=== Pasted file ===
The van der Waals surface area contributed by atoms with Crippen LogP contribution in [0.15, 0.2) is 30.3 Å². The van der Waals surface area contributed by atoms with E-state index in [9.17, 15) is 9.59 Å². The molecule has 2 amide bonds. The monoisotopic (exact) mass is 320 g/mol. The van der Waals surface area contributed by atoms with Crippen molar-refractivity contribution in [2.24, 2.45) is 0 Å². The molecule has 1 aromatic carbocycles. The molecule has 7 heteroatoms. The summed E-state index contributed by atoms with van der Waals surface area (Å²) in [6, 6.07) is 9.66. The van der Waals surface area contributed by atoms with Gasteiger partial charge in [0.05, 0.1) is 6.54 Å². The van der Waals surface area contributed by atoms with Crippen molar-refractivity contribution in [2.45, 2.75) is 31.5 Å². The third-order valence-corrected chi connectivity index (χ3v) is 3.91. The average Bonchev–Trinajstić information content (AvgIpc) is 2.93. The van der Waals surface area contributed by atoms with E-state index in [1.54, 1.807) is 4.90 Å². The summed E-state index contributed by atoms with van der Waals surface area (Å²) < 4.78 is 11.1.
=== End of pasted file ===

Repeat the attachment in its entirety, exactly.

The van der Waals surface area contributed by atoms with Crippen LogP contribution in [0.15, 0.2) is 30.3 Å². The van der Waals surface area contributed by atoms with E-state index in [9.17, 15) is 9.59 Å². The molecule has 2 amide bonds. The monoisotopic (exact) mass is 320 g/mol. The van der Waals surface area contributed by atoms with Crippen molar-refractivity contribution in [2.24, 2.45) is 0 Å². The molecule has 1 aromatic carbocycles. The molecule has 7 heteroatoms. The summed E-state index contributed by atoms with van der Waals surface area (Å²) in [6, 6.07) is 9.66. The van der Waals surface area contributed by atoms with Gasteiger partial charge in [0.05, 0.1) is 6.54 Å². The van der Waals surface area contributed by atoms with Crippen molar-refractivity contribution in [2.45, 2.75) is 31.5 Å². The third-order valence-corrected chi connectivity index (χ3v) is 3.91. The average Bonchev–Trinajstić information content (AvgIpc) is 2.93. The van der Waals surface area contributed by atoms with E-state index in [1.54, 1.807) is 4.90 Å². The summed E-state index contributed by atoms with van der Waals surface area (Å²) < 4.78 is 11.1.